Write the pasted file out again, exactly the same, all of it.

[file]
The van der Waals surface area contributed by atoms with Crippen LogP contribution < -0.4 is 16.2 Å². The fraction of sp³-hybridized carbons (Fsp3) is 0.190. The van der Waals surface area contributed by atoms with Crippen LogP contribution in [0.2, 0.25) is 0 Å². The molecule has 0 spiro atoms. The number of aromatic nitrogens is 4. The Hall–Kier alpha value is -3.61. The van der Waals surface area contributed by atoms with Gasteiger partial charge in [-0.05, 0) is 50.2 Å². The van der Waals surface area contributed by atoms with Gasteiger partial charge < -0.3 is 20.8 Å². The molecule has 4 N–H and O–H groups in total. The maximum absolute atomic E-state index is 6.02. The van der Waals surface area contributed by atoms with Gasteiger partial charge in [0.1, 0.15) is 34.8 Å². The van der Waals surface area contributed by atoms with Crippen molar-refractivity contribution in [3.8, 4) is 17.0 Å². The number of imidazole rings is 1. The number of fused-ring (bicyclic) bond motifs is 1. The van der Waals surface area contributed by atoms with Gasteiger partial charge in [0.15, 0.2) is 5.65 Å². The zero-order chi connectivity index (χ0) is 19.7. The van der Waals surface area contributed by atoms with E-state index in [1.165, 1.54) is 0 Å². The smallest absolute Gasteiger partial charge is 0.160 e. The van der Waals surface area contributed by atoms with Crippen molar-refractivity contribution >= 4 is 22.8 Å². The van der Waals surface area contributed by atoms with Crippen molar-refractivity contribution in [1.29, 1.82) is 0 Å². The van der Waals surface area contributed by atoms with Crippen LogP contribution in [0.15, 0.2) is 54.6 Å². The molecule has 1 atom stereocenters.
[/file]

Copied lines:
The van der Waals surface area contributed by atoms with Crippen LogP contribution < -0.4 is 16.2 Å². The fraction of sp³-hybridized carbons (Fsp3) is 0.190. The van der Waals surface area contributed by atoms with Crippen LogP contribution in [0.2, 0.25) is 0 Å². The molecule has 0 spiro atoms. The number of aromatic nitrogens is 4. The Hall–Kier alpha value is -3.61. The van der Waals surface area contributed by atoms with Gasteiger partial charge in [-0.05, 0) is 50.2 Å². The van der Waals surface area contributed by atoms with Gasteiger partial charge < -0.3 is 20.8 Å². The molecule has 4 N–H and O–H groups in total. The maximum absolute atomic E-state index is 6.02. The van der Waals surface area contributed by atoms with Gasteiger partial charge in [0.1, 0.15) is 34.8 Å². The van der Waals surface area contributed by atoms with Crippen molar-refractivity contribution in [3.8, 4) is 17.0 Å². The number of imidazole rings is 1. The number of fused-ring (bicyclic) bond motifs is 1. The van der Waals surface area contributed by atoms with Gasteiger partial charge in [0.15, 0.2) is 5.65 Å². The zero-order chi connectivity index (χ0) is 19.7. The van der Waals surface area contributed by atoms with E-state index in [1.165, 1.54) is 0 Å². The smallest absolute Gasteiger partial charge is 0.160 e. The van der Waals surface area contributed by atoms with Crippen molar-refractivity contribution >= 4 is 22.8 Å². The van der Waals surface area contributed by atoms with Crippen molar-refractivity contribution in [1.29, 1.82) is 0 Å². The van der Waals surface area contributed by atoms with Crippen LogP contribution in [0.15, 0.2) is 54.6 Å². The molecule has 1 atom stereocenters.